Attend any number of presentations on the subject of “sprawl” or read any number of articles denouncing it, and very often you’ll find the example of Levittown USA being used as a case study in what not to do. The 1950s era mass-produced housing development has been pilloried by designers, new urbanists, smart growthers and creative classists from the US to Europe to Australia. Admittedly, its design when first completed was far from inspiring. But the critics omit to mention some very important and enduring features of Levittown, some of which we could use more of today.
Figure 1 Levittown USA in the 1950s
What is Levittown? It’s the name given to a number of post World War II housing developments in New York and Pennsylvania. Developers the Levitt family sought to provide low cost detached housing, especially for servicemen returning from WWII and their families. Houses were manufactured using a Henry Ford assembly line approach, with construction teams devoted to particular components, allowing for an entire house to be built in as little as a single day. Houses with land came with appliances installed, lawns and of course a white picket fence. They sold like hotcakes.
Largely uniform designs on low cost land with efficient building techniques were the keys to making these homes affordable. Keep in mind, many residents were escaping cramped, unhealthy and relatively expensive rented accommodation in New York urban tenements. For them, the hope offered by a new home they could afford to own, with space around them, was a no contest compared with the lifestyles they and their parents’ generations had known.
Figure 2 Urban living was a dystopian nightmare for residents of New York in the 1920s and 1930s. Cramped housing, disease, crime - all were rampant. Figure 3 The opportunity to own their own home, with internal room and external space, free from the conditions they and their parents had experienced, made Levittown an obvious and logical choice.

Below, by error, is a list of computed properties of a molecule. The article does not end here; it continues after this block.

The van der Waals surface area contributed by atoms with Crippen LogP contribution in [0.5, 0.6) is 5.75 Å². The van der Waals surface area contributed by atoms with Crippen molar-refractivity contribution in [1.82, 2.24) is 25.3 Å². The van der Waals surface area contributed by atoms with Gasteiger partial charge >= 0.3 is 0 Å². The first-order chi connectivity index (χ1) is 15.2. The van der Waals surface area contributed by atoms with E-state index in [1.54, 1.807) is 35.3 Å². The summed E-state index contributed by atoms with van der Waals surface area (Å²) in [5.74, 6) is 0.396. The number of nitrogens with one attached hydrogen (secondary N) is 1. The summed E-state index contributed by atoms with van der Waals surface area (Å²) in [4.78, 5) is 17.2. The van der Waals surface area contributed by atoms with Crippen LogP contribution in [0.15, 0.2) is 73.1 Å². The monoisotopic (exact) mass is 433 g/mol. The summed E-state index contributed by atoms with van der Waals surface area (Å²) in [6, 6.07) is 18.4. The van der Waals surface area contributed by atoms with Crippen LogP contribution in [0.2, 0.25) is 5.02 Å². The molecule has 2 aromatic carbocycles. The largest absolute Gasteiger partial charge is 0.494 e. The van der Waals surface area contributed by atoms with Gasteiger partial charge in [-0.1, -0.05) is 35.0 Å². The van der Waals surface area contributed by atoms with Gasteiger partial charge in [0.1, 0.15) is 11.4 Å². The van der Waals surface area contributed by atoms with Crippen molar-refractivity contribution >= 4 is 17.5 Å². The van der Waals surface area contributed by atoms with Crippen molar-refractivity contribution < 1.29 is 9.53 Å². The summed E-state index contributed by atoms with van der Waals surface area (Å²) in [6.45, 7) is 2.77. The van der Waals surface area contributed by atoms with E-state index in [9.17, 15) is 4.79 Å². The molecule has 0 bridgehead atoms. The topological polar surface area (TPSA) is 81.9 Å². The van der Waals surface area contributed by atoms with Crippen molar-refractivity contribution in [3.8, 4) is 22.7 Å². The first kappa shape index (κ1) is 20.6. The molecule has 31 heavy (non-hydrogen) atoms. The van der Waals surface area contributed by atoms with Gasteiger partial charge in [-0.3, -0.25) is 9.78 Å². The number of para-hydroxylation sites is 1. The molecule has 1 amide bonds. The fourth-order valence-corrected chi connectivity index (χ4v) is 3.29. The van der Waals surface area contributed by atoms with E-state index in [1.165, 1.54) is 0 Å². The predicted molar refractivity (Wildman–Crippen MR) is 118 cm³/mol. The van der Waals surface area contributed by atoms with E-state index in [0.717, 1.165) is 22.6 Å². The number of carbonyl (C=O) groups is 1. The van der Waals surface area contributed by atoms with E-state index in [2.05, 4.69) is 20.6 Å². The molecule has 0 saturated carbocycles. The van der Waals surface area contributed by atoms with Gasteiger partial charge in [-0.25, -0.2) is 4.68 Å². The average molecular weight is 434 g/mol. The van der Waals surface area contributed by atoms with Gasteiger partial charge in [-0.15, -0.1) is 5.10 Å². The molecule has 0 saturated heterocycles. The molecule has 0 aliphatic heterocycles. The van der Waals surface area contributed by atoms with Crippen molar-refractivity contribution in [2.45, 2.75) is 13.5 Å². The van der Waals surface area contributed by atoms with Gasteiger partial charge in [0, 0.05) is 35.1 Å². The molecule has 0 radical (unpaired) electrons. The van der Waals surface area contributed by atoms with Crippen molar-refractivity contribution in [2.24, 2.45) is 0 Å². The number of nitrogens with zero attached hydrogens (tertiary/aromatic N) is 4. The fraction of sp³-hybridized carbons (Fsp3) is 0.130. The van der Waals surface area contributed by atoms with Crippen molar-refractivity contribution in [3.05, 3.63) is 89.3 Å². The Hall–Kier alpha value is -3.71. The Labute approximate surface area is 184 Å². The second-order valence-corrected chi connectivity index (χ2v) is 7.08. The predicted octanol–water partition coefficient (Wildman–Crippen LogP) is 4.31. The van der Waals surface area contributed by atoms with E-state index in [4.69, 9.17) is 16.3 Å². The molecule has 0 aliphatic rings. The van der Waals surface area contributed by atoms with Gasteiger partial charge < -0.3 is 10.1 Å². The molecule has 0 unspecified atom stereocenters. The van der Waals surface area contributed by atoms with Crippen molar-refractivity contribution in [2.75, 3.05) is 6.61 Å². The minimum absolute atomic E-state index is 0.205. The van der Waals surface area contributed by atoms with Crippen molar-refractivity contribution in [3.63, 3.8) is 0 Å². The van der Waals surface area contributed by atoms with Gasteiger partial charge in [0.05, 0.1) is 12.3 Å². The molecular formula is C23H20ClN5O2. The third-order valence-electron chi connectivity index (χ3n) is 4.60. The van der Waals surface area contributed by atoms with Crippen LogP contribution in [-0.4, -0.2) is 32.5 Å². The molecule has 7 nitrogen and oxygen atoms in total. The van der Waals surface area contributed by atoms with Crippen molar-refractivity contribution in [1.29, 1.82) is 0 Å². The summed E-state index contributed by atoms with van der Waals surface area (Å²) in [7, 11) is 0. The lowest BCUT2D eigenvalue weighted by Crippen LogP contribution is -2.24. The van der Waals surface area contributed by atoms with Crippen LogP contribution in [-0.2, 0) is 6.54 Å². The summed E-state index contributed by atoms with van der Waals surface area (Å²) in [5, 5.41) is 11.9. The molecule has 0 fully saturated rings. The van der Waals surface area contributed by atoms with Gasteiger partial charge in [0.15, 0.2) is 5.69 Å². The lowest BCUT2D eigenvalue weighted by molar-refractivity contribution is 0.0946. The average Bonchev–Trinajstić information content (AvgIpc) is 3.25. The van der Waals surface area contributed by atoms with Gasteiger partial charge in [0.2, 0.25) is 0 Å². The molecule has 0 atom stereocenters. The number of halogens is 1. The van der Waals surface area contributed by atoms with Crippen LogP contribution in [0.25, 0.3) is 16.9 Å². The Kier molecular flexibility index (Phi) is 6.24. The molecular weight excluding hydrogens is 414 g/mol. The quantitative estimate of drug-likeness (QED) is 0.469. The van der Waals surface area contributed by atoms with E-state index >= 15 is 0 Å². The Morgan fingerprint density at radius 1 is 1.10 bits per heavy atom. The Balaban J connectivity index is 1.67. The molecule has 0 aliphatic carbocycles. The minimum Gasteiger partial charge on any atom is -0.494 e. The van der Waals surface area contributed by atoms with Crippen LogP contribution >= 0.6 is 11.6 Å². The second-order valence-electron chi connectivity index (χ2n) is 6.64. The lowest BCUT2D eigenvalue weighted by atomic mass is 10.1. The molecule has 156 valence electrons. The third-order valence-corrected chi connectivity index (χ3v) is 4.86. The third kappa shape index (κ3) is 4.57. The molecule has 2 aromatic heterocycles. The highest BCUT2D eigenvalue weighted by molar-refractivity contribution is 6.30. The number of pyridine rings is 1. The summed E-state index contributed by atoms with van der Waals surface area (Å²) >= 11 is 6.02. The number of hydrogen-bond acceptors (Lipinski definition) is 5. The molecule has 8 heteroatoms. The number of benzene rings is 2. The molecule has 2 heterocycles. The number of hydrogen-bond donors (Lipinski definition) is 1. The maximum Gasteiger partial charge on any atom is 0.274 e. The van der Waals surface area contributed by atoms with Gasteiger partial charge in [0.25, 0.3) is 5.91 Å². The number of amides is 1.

But for urban design critics at the time, Levittown represented everything they detested. The writer and urban critic Lewis Mumford had this to say in his 1961 booked “The City in History”:
…a multitude of uniform and unidentifiable houses, lined up inflexibly, at uniform distances, on uniform roads, in a treeless communal waste, inhabited by people of the same class, the same income, the same age group, witnessing the same television performances, eating the same tasteless prefabricated foods, from the same freezers, conforming in every respect to a common mould.
That set in train a repeating pattern of criticism over the decades that followed, all of which seems to have two things in common: first, the criticism is based on initial design (making next to no mention of the improved housing conditions it provided, liberating a generation of families, nor the affordable prices at which it could be purchased). Second, the criticism reflects mainly the early days of Levittown. Indeed, the opening photo in this article is the one I have seen used most in articles and at conferences where scorn is freely piled upon Levittown. The image is 70 years old people! Why not use a recent image to show what Levittown looks like today? Here’s one below for example - which looks very much like any middle-class suburban environment anywhere. Criticising projects like Levittown in their very early days is a bit like criticising a 2 year old for their lack of literacy and numeracy skills. Give it a rest.
Figure 4 Levittown today looks more like a bucolic scene of middle class suburban life.
Below is another image. Over time, owners have planted trees, the area has matured, schools filled, community facilities established, and transit connections improved. In fact, the demographic profile of Levittown today is that of a healthy middle class, middle income, well educated community with very high levels of home ownership (much higher than the Australian average).
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